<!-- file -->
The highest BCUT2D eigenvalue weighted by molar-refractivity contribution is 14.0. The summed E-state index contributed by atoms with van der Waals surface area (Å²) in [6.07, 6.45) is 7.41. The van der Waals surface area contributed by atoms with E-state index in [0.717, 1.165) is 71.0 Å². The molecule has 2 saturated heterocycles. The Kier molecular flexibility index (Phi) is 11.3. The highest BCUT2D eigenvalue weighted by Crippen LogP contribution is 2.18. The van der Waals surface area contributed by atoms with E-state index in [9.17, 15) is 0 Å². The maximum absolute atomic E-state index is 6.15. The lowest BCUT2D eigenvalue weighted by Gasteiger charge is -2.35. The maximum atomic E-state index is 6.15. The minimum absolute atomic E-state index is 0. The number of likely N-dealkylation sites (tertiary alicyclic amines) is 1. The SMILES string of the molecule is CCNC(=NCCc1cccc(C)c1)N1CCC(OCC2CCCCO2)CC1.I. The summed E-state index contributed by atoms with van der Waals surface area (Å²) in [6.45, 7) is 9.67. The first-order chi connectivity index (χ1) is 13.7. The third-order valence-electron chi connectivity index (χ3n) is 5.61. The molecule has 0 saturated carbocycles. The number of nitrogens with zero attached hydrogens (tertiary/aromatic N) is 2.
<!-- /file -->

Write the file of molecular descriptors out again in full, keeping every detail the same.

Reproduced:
The highest BCUT2D eigenvalue weighted by molar-refractivity contribution is 14.0. The summed E-state index contributed by atoms with van der Waals surface area (Å²) in [6.07, 6.45) is 7.41. The van der Waals surface area contributed by atoms with E-state index in [0.717, 1.165) is 71.0 Å². The molecule has 2 saturated heterocycles. The Kier molecular flexibility index (Phi) is 11.3. The highest BCUT2D eigenvalue weighted by Crippen LogP contribution is 2.18. The van der Waals surface area contributed by atoms with E-state index in [9.17, 15) is 0 Å². The maximum absolute atomic E-state index is 6.15. The lowest BCUT2D eigenvalue weighted by Gasteiger charge is -2.35. The maximum atomic E-state index is 6.15. The minimum absolute atomic E-state index is 0. The number of likely N-dealkylation sites (tertiary alicyclic amines) is 1. The SMILES string of the molecule is CCNC(=NCCc1cccc(C)c1)N1CCC(OCC2CCCCO2)CC1.I. The summed E-state index contributed by atoms with van der Waals surface area (Å²) in [6.45, 7) is 9.67. The first-order chi connectivity index (χ1) is 13.7. The third-order valence-electron chi connectivity index (χ3n) is 5.61. The molecule has 0 saturated carbocycles. The number of nitrogens with zero attached hydrogens (tertiary/aromatic N) is 2.